Team-based Rapid Assessment of Community-level coronavirus Epidemics
TRACE-COVID-19 is a public health project that is gathering timely and lifesaving information that is essential for informing measures to slow the spread and minimize the impact of the disease. Because testing has been limited, and because only individuals with symptoms have been tested, no one knows how many people in Corvallis or Bend — or most other places — actually have the virus. TRACE-COVID-19 is filling that gap first in Corvallis and Bend, and we hope later in other Oregon communities and across the nation.
Participants in this project are helping save lives and enable a more effective response to COVID-19.
A number of households in a representative set of neighborhoods across Corvallis and Bend are being invited to participate in the study by field staff going door-to-door. Participants receive a home test kit to use inside their home and then return it to the staff.
By agreeing to participate in the TRACE-COVID-19 study, participants are helping public health leaders and scientists understand how prevalent the virus that causes COVID-19 is in Corvallis and Bend and how its prevalence is changing. Study results will help save lives. With a clearer understanding of how the virus spreads, public health leaders, health care providers and individuals can make informed decisions about policies and the use of time and resources to slow the spread of the virus and minimize its impacts.
It is critical that we all act quickly.
How it works
Samples obtained from home test kits are collected from community members in Corvallis and Bend. A team of scientists and public health experts at Oregon State University has developed the TRACE home test kit. The sampling kit includes a nasal swab, a plastic tube with a liquid to inactivate the virus and preserve the sample for analysis, a plastic bag and a disinfectant wipe to sanitize the bag. These simple, self-administered tests collect material from the entrance of the nose. They are more comfortable and less invasive than nasopharyngeal swabs seen in the media, which collect nasal secretions from the back of the nose and throat.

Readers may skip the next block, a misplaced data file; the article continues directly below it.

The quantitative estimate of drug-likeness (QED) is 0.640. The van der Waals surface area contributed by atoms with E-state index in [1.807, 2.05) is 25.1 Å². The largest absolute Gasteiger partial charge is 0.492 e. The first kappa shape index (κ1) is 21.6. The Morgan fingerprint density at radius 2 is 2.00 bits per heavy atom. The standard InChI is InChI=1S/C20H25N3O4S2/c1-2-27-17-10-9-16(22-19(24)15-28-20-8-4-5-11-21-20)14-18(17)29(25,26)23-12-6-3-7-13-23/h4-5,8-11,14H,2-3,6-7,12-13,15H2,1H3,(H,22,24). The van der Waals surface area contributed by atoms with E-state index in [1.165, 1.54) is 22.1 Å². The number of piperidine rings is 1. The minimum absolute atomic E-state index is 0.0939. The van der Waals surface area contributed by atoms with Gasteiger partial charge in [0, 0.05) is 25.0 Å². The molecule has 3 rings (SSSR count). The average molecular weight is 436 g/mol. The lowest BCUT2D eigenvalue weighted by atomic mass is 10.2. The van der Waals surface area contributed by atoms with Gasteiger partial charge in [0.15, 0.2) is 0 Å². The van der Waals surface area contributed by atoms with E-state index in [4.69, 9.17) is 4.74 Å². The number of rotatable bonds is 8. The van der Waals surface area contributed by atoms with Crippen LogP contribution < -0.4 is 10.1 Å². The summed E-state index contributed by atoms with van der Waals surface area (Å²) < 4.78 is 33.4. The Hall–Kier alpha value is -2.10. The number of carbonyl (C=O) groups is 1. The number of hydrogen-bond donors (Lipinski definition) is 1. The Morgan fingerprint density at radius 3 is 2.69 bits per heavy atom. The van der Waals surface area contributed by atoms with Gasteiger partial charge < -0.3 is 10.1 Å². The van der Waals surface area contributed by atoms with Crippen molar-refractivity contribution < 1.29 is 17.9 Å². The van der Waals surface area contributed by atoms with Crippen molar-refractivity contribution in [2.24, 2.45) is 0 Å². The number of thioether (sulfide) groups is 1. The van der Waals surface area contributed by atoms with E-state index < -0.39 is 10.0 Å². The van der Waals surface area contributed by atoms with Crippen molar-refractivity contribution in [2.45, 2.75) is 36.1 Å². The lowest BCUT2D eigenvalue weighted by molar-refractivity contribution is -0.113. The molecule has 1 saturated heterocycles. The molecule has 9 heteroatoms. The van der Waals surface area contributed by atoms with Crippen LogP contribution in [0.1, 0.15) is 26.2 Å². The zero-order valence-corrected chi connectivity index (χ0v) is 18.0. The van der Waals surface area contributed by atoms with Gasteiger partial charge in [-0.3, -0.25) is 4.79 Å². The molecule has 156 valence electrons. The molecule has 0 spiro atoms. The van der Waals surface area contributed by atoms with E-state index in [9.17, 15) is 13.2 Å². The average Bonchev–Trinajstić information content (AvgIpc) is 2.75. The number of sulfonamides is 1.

The kits are provided to a predetermined, representative set of households that agree to participate in the study. This sampling provides a snapshot of how prevalent the virus is in our community. The test screens for the virus in people who are infected and have symptoms, as well as those who are infected but do not show symptoms. The findings will help Oregon public health officials make informed decisions about where to concentrate health resources to combat the disease more effectively. The results also help participants make personal decisions about their own health and that of family members in their homes.